Home > 2011 > Credit Cards > 3 Steps to Clear Your Credit Card Debt

3 Steps to Clear Your Credit Card Debt

Advertiser Disclosure Comments 0 Comments

The average credit card debt per household that has credit card debt in this country is close to $16,000, according to the Federal Reserve. In some families it’s even more.  So, how to deal? How to cope? Here are some steps.

Get Honest. Don’t ignore your debt. Don’t pretend it doesn’t exist. Face the truth and add up every penny you owe. This is an emotional step and can be difficult to take. We sometimes feel out of control, but the truth is we can all work towards becoming debt-free. 

Attack the Highest Rate Card, First. Mathematically speaking, that’s your most expensive debt, so it’s best to get rid of that first. Put most of your disposable income towards that credit card and do the best you can with the other cards, until that one is paid off. Then, begin to be more aggressive with the next credit card bearing the highest rate.

Avoid Minimum Payments. While your monthly statement says you only need to pay the minimum, understand that at that pace you could be in debt for several years and in the process pay hundreds, thousand of dollars in interest payments. The best thing to do is to pay double, triple, quadruple the minimum. Better yet – look at the back of your credit card statement and follow the stated 3-year pay off plan.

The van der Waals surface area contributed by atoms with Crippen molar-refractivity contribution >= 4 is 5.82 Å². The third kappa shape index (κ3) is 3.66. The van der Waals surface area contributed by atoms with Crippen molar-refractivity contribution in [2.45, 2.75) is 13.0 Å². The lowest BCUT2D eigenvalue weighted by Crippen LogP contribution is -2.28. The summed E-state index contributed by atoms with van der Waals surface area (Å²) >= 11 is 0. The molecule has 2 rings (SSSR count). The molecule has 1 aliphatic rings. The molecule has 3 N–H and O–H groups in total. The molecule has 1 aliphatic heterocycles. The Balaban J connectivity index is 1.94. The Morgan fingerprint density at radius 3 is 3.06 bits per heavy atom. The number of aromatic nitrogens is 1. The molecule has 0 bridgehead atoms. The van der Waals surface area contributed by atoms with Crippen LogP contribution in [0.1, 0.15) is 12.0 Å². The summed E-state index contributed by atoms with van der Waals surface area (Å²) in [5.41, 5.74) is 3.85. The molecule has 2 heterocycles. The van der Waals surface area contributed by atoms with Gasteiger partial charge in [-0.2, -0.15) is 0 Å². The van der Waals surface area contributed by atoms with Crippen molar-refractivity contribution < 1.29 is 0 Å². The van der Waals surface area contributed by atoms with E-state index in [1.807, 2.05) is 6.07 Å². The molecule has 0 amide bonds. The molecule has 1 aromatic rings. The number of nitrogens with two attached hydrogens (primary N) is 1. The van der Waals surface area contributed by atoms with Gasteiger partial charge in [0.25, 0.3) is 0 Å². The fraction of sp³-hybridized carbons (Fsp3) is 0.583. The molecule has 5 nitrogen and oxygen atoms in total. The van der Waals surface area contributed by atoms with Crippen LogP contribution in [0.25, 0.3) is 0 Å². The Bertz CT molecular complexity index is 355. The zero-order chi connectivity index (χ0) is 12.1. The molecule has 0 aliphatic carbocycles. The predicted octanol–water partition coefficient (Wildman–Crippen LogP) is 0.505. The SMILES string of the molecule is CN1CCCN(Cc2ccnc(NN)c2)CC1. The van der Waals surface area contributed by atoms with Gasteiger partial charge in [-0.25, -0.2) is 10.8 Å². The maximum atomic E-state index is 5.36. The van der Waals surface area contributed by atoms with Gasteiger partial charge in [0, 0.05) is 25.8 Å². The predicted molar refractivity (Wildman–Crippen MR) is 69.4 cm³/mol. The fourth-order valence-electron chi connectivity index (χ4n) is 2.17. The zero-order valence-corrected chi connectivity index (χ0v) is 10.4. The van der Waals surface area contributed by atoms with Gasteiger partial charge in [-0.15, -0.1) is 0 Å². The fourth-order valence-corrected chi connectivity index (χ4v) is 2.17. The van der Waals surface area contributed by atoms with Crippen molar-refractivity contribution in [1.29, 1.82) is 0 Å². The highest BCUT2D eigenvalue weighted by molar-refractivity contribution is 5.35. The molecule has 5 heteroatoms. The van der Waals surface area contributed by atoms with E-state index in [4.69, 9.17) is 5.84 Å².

Stick to Cash. A cash diet ensures you won’t continue to rack up debt, as you’re paying off your statements. Credit experts have found that we may save about 20% of our money when we use cash because once the cash is gone, it’s gone.  Meantime, a credit card may give us a false license to overspend.

If you need serious help with your debt, you can always contact the national foundation for credit counseling where you can connect with a local credit counselor in your area. Your first meeting is free and the counselor will assess your situation and give you some advice on how to manage your budget and debt load. Check out NFCC.org.

Image: sovietmole, via Flickr.com

Comments on articles and responses to those comments are not provided or commissioned by a bank advertiser. Responses have not been reviewed, approved or otherwise endorsed by a bank advertiser. It is not a bank advertiser's responsibility to ensure all posts and/or questions are answered.

Please note that our comments are moderated, so it may take a little time before you see them on the page. Thanks for your patience.

Certain credit cards and other financial products mentioned in this and other articles on Credit.com News & Advice may also be offered through Credit.com product pages, and Credit.com will be compensated if our users apply for and ultimately sign up for any of these cards or products. However, this relationship does not result in any preferential editorial treatment.